George Orwell author of 1984 recently made it on Amazon’s list of “100 books to read before you die” for his widely read novel with thought provoking subjects like: the dangers of totalitarianism, physical control, psychological manipulation, manipulation of information and history, and technology. Through the themes in 1984, George Orwell demonstrates that a dystopian society created by totalitarian rule can infiltrate the minds of its citizens through various mediums.
The famous novel falls into the same dystopian genre as other great works such as Fahrenheit 451 by Ray Bradbury, Brave New World by Aldus Huxley , and Orwell’s very own allegorical Animal Farm. However, 1984 is hailed by many for its continuity as a classic work describing a totalitarian government. It is the story of Winston Smith who is a member of the Oceanian government and his struggle to live life under the strict control of the Party. Winston finds himself at a rut early in the novel when he begins to feel a need to rebel against the Party.
Many of the themes Orwell explores are characteristic of a dystopian society and have a foundation in philosophy. The government in Oceania embodies the “social contract” for the people to covenant together and turn over all power to a sovereign developed by philosopher Thomas Hobbes’s (Miskelly and Noce). For Hobbes the nature of humans was to live in disorder and war or forfeit power. The proles are an example of citizens who have forfeited their rights and live their lives without fear of the government. These lower class citizens can be described as overworked peons that conform to all the rules issued by the Party and pose no threat of resistance like Winston does. In Chapter 7 Winston writes: “If there is hope, it must lie in the proles, because only there in those swarming disregarded masses, 85 per cent of the population of Oceania, could the force to destroy the Party ever be generated” (Orwell 40).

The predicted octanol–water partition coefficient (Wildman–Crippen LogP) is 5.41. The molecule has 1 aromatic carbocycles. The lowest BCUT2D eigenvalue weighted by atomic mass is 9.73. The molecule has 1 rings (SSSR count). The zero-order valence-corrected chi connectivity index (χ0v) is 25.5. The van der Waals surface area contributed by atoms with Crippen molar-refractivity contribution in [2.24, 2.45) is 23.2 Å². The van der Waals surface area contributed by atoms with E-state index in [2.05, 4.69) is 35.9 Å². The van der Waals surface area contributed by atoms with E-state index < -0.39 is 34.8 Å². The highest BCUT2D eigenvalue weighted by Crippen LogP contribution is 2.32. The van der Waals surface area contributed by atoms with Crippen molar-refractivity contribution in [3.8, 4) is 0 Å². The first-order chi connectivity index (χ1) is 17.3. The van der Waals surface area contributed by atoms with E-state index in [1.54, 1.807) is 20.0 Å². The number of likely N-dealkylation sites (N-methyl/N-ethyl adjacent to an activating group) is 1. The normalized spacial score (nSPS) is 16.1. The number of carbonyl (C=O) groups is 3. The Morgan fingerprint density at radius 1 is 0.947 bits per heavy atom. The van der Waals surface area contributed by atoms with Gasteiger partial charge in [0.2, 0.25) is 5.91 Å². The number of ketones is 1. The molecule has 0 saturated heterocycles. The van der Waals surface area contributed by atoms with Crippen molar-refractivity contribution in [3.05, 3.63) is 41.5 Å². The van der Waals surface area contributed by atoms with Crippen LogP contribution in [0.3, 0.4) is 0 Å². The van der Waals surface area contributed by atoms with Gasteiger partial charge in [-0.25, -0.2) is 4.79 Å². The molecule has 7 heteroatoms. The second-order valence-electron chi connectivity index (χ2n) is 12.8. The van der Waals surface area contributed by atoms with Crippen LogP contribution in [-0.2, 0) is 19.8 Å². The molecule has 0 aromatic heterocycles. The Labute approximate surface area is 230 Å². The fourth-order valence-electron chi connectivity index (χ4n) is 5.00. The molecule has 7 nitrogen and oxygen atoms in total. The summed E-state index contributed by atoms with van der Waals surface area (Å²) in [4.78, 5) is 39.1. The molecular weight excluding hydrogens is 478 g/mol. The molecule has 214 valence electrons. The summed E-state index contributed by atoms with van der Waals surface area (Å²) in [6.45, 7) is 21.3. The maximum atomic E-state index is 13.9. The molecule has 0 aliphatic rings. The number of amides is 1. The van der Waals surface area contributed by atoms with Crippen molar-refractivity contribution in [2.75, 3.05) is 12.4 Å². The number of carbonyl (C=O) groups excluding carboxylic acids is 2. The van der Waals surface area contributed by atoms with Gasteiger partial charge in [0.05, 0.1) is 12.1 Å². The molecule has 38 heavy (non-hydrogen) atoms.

As a reader one may feel the anxiousness present in this situation. It is evident by the way the proles are described in the novel that there will never be an uprising. The situation in Oceania is very grim and the only group capable of bringing salvation to the country is a mindless demographic. This particular aspect of the novel raises a question, Is Orwell using the proles to allude to the bystander effect? Throughout history there have been instances where the power to change an injustice lies in the hands of those who are not specifically involved. In this instance, the proles can be substituted for any group in history whose inaction brought about suffering to the world.
The Party exercises absolute power over its subjects. Orwell makes the Party an unstoppable force that effectively limits the possibility of resistance to a bare minimum. Oceania is a country run by propaganda; which is one of the methods used to control the people. The leading figure is Big Brother and he is in constantly in the minds of...